China Urge Shoppers Not to Worry after Markets run out of salt

Online retailers in parts of China ran out of salt on Thursday after Japan began discharging nuclear-contaminated water from the wrecked Fukushima nuclear power plant, setting off a buying frenzy among anxious consumers.

One of the world’s biggest seafood importers, China banned all supplies of aquatic products from Japan in response to the discharge, citing the risk of radioactive contamination and fuelling consumer fears.

Several brands of salt were sold out on online food delivery sites in Shanghai as well as in parts of Beijing.

China urges shoppers not to hoard salt after Fukushima discharge

Jiang Xiaowei

Morton Salt at Sam’s Supermarket in Zhenru limits purchases to two pieces per day for each member.

“It’s really not necessary to hoard salt, but when I saw loads of people panic-buying this morning, I quietly ordered 10 packets,” wrote one user on the microblogging platform Weibo.

“I bought lake salt and salt from salt mines. I now avoid sea salt.”

Shelves in one Beijing supermarket had been stripped of salt, social media pictures showed, while media said shares in some Chinese saltwater purification firms surged as much as a tenth.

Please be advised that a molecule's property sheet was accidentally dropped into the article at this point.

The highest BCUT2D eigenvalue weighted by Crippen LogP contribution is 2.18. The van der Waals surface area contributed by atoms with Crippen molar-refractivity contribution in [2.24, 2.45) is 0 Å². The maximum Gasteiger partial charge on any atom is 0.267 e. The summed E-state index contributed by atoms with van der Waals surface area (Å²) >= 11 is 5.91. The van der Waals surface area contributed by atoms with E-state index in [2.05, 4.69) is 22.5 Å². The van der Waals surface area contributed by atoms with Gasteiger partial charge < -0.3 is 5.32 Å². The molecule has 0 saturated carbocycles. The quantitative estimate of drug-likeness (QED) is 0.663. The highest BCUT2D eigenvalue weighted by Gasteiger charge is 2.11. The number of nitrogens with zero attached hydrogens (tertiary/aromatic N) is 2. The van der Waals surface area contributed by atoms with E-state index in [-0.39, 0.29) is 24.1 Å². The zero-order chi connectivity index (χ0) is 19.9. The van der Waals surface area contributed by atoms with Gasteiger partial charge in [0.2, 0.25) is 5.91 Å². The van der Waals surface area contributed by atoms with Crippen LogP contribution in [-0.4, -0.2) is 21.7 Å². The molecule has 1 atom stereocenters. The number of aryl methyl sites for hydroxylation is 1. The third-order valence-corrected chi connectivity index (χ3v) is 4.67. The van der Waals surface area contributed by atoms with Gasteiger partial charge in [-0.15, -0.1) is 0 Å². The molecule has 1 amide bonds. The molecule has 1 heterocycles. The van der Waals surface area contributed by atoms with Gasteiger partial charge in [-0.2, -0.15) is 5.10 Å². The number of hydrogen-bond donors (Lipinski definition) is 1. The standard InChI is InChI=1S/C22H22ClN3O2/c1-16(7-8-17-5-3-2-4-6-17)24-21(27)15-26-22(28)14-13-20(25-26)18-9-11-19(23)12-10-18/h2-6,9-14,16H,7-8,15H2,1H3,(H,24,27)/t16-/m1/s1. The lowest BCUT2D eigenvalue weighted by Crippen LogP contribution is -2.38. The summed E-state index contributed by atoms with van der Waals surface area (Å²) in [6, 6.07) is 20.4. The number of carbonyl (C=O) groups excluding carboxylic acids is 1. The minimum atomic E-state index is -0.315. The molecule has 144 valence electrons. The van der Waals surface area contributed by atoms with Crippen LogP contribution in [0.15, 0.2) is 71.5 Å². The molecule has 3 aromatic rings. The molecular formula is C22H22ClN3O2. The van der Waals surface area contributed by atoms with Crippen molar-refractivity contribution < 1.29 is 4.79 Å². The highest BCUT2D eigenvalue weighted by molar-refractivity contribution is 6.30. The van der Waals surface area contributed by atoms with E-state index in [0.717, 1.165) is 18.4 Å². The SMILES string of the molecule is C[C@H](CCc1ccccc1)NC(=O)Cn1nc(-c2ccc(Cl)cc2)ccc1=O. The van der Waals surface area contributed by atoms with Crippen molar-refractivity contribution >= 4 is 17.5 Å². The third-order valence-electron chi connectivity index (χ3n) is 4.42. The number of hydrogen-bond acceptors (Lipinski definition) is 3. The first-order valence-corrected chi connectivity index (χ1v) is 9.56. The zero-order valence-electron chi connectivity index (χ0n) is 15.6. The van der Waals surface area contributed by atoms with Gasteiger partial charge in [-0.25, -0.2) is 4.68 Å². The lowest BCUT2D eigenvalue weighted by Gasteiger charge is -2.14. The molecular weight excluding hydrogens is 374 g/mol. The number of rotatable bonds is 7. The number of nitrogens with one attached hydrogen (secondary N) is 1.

China’s only central state-owned enterprise in the salt industry, China National Salt Industry Corporation, has assured the public that the country’s salt supply is safe for consumption.

The group stated that over 87 percent of China’s table salt comes from salt mines, 10 percent from the sea, and 3 percent from lakes, and that the production of mine and lake salt is not impacted by the Fukushima incident.

With a yearly production capacity exceeding 10 million tons, China has a sound system to ensure a secure supply of salt products.

Industry groups and authorities in the coastal provinces of Fujian and Guangdong also tried to reassure consumers.

Officials in Fujian’s city of Fuzhou said on social media to “ensure supply chain stability and sufficient stocks of culinary salt,” and urged people to “rationally buy salt according to their needs.”

China urges shoppers not to hoard salt after Fukushima discharge

Jiang Xiaowei

A woman shops for salt at Sam’s supermarket in Zhenru, Putuo District, Shanghai, August 24.

State-owned Guangdong Salt Industry Group told media that the provincial government had sufficient salt reserves, adding that its tests showed locally produced sea salt was safe.

China has strict food safety rules, with sufficient domestic salt production to meet demand, so customers should not hoard the seasoning, the director of the China Salt Industry Association told media.

Source: Reuters   Editor: Wang Xiang

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